All differences related to gender and the geographical location of secondary school occur irrespectively of one’s academic ability. Private schools seemed to encourage their pupils to continue education more than public schools. The secondary effect of the type of secondary school has decreased slightly, but still remained large—55–65%. It is even higher (and increasing) for alternatives involving TAFEs and universities. Possibly, private secondary schools were becoming even more successful in making their students realize the qualitative difference between studying at TAFEs and studying at universities. Importantly, any effects of private schools on probability of enrolling in an elite instead of a non-elite university are probably due to their capacity to select more able students or due to better teaching.


Expanding enrolments and increasing stratification of tertiary education are deemed to be conducive to increasing (horizontal) inequalities in access to prestigious tertiary institutions (Triventi 2013; Marginson 2016). The significant rise in number of undergraduate university places in Australia after 2009 allowed me to verify this in a contemporary context, while investigating at the same time to what extent (vertical) inequalities in access to any tertiary education have changed.

The hypothesis that as participation expands there is a tendency for social inequality in distribution of post-secondary educational outcomes to increase is generally supported, but with a necessary caveat that it depends on a dimension of access and a socioeconomic factor one looks at. I found that vertical inequalities have decreased with respect to parental education, a type of secondary school (private or public) and its geographical location. On the other hand, the participation chances of the upper-service class children have substantially increased, and the lower- and the middle-service class children have maintained their advantage against the working class. Continuously, participation is partly determined by socioeconomic status, a type of secondary school one attends and gender.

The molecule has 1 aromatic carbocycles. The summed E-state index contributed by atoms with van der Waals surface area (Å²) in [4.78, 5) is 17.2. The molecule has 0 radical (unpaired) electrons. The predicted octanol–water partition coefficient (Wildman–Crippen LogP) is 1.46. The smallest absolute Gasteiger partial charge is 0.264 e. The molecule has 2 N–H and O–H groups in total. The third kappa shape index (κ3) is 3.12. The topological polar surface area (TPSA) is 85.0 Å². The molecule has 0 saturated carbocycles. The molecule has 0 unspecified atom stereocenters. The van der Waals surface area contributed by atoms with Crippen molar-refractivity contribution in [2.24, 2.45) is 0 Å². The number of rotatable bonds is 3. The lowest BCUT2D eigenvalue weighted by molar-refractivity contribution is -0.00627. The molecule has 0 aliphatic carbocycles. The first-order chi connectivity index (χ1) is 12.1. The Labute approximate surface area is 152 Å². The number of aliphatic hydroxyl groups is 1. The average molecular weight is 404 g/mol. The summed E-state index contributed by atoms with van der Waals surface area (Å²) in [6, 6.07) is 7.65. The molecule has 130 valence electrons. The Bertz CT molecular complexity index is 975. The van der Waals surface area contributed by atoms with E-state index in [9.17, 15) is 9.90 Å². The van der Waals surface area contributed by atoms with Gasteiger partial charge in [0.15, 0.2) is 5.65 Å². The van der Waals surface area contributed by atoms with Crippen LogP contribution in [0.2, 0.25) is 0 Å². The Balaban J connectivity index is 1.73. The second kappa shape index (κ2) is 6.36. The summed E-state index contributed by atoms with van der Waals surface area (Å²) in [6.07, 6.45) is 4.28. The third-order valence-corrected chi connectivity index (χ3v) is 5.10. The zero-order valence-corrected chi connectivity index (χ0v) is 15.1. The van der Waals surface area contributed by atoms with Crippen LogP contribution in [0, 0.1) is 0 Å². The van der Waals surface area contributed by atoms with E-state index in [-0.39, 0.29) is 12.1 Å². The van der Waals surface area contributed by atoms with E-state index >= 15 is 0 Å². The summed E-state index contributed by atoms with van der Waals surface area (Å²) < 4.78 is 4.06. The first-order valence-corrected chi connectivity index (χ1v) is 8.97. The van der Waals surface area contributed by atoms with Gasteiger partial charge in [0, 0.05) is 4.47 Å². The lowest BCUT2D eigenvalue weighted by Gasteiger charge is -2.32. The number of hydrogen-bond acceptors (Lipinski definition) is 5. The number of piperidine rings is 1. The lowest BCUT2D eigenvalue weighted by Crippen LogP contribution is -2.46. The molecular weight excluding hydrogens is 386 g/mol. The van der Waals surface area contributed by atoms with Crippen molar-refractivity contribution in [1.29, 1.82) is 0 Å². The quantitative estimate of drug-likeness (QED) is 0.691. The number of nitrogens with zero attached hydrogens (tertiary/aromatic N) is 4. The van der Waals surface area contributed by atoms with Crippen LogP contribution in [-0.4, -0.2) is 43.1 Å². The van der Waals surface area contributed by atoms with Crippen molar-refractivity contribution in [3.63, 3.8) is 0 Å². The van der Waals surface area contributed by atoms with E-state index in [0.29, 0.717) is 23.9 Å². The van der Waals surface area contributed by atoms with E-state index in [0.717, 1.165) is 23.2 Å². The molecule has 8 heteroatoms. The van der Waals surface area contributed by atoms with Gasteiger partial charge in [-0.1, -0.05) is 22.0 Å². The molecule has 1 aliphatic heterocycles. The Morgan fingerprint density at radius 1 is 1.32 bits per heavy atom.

In terms of horizontal dimension of access, differences in probability of enrolling in a non-elite university have decreased only, and not substantially, between individuals with highly educated parents and their counterparts, and between private and public secondary school students. But regarding elite universities (the Group of Eight), the socioeconomic differences in probability of enrolment either have remained stable or have risen. Individuals with at least one highly educated parent, or coming from lower service class or (in particular) upper service class, or attending a secondary school in the metropolitan area have become even more likely to study at the most prestigious institutions than it was the case before the expansion. At the same time, those with more educated family background or attending private secondary schools have started to be effectively discouraged to enrol in the non-university tertiary sector (TAFE). The expansion has made an average diploma less of a distinctive attribute on the labour market, prompting privileged socioeconomic groups to ensure that their children will study at elite universities.